JOKER Is Dividing Oscar Voters, But It Stands A Strong Chance Of Picking Up Some Key Nominations

JOKER Is Dividing Oscar Voters, But It Stands A Strong Chance Of Picking Up Some Key Nominations

JOKER Is Dividing Oscar Voters, But It Stands A Strong Chance Of Picking Up Some Key Nominations

Joker hasn't been without its fair share of controversy, but a new report delves into what Oscar voters think about the DC Comics adaptation and it sounds like it could receive serious awards attention...

The Hollywood Reporter has shared a very interesting story in which they reach out to a number of Academy members in order to find out what they thought of Todd Phillips' Joker.

Well, just like with fans and critics, there seems to be something of a divide here as well. While some of them praise it as one of the best films of the year, others write it off as being an inferior rehash of iconic movies like The King of Comedy and Taxi Driver. As you might expect, Joaquin Phoenix is almost unanimously praised for his performance as Arthur Fleck.

Composer Hildur Guðnadóttir and cinematographer Lawrence Sher are also hailed for their work on Joker, even from those who didn't particularly enjoy the movie. 

"I have seen the film — and on the big screen, which makes a big difference for this movie," says one male producer. "I loved it and it will win best picture. I am really bored with all the superhero movies, but here I really liked it because it’s a great movie before it's a genre movie."
 
Time will tell whether that prediction comes to pass, but it's easy to imagine Joker receiving its fair share of nominations, even if it doesn't ultimately win any of the major prizes.

What do you guys think? 

Hit the "View List" button to check out the 10 shocking Joker
moments we can't believe made it into a DC Comics movie!

Arthur's Horrible History

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After his mother makes some bold claims about Arthur being Thomas Wayne's son, he tracks down her medical records and learns some horrible and shocking truths about his past. 

It turns out that Penny allowed her boyfriends to abuse Arthur and by the time the authorities got involved, he was found chained to a radiator with serious injuries and head trauma, which goes some way to explaining why he's ended up with that uncontrollable laugh.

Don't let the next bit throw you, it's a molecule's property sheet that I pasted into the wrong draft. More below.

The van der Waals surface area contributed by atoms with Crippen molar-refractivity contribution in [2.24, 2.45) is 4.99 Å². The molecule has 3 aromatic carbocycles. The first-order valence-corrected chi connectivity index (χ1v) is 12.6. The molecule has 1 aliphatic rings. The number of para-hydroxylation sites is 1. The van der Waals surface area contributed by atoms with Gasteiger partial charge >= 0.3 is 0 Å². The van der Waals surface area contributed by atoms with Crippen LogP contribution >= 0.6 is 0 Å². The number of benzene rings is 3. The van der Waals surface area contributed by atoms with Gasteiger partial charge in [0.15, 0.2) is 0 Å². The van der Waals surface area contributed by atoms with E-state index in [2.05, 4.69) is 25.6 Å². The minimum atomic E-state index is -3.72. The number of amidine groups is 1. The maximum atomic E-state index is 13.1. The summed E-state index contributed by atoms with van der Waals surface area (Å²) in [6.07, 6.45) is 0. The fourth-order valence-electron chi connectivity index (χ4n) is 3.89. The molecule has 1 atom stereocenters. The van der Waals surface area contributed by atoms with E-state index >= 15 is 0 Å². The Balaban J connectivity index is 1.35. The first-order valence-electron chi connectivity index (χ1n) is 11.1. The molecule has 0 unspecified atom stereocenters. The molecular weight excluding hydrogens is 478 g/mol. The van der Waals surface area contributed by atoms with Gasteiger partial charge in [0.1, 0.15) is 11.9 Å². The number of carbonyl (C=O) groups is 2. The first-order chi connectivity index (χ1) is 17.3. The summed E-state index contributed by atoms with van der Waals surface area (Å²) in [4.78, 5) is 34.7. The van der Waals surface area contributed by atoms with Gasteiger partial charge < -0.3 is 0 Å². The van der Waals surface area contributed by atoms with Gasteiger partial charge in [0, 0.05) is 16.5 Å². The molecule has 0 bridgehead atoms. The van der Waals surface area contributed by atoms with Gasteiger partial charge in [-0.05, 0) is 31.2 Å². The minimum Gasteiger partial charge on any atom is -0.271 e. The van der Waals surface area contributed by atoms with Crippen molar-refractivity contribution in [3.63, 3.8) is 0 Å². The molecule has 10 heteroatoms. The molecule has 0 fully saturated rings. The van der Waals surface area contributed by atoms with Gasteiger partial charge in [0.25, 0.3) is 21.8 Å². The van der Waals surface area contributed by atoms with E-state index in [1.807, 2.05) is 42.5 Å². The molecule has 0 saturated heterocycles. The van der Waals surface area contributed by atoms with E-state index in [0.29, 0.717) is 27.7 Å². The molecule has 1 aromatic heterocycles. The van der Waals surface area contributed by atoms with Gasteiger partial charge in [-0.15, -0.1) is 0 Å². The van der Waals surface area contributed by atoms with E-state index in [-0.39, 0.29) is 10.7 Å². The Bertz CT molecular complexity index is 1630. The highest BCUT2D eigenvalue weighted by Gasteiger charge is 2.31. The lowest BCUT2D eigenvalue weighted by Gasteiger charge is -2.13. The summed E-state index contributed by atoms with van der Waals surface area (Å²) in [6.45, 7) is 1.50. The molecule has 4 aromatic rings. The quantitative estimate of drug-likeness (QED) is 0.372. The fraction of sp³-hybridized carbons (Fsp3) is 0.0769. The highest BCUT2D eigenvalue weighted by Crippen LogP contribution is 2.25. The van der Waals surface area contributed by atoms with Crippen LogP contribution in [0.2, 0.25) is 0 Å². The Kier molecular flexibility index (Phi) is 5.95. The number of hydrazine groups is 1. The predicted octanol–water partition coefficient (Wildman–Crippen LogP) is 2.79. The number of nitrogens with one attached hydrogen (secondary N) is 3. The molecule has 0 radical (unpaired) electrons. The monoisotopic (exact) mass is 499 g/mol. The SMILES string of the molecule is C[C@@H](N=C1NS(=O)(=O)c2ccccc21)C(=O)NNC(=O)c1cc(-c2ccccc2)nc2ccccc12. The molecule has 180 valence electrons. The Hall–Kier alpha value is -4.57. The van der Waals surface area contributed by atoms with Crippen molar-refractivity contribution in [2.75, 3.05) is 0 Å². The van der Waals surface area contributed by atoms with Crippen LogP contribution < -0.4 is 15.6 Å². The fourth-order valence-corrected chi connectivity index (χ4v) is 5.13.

Child abuse is never a nice subject to broach, and the fact that it's the root of some of Arthur's issues will really stick with you. It's also the darkest take on this character's history to date. 
 

Penny Fleck's Death

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Shortly after these revelations, Arthur visits his mother in the hospital (she suffered a stroke after being questioned by police when they suspect that he may be responsible for some killings we'll address a little later in this post). 

Things take a very dark turn, though, when he pulls the pillow from beneath Penny's head and proceeds to smother her to death as she weakly tries to fight him off. Given how close they're portrayed as being, it's clear he's completely cracked at this point, and the ease with which her murders her is downright staggering. 
 

What Happens To Sophie?

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This...this is really dark. While the reveal that Arthur's dates with Sophie were all in his head aren't massively shocking, him letting himself into her apartment and taking a seat is a tense and frightening scene, especially when she's clearly terrified to find her oddball neighbour sitting there. 

As he slowly turns to look at her, he puts his fingers to his head and mock shoots himself (something she jokingly did when they first met in the elevator). 

The next thing we see is him leaving, but sirens are ominously heard outside by the time he returns to his apartment and it's hard to escape the feeling that he's done something horrible to the woman he's clearly obsessed with. Alas, we're left to wonder what that is for ourselves. 
 

Finishing The Job

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With a gun in his pocket, Arthur defends himself during a subway attack from three Wall Street guys by gunning them down. That leads to some pretty violent imagery, but the darker side of Arthur's psyche becomes clear when he follows one of the men he wounded out on to the platform.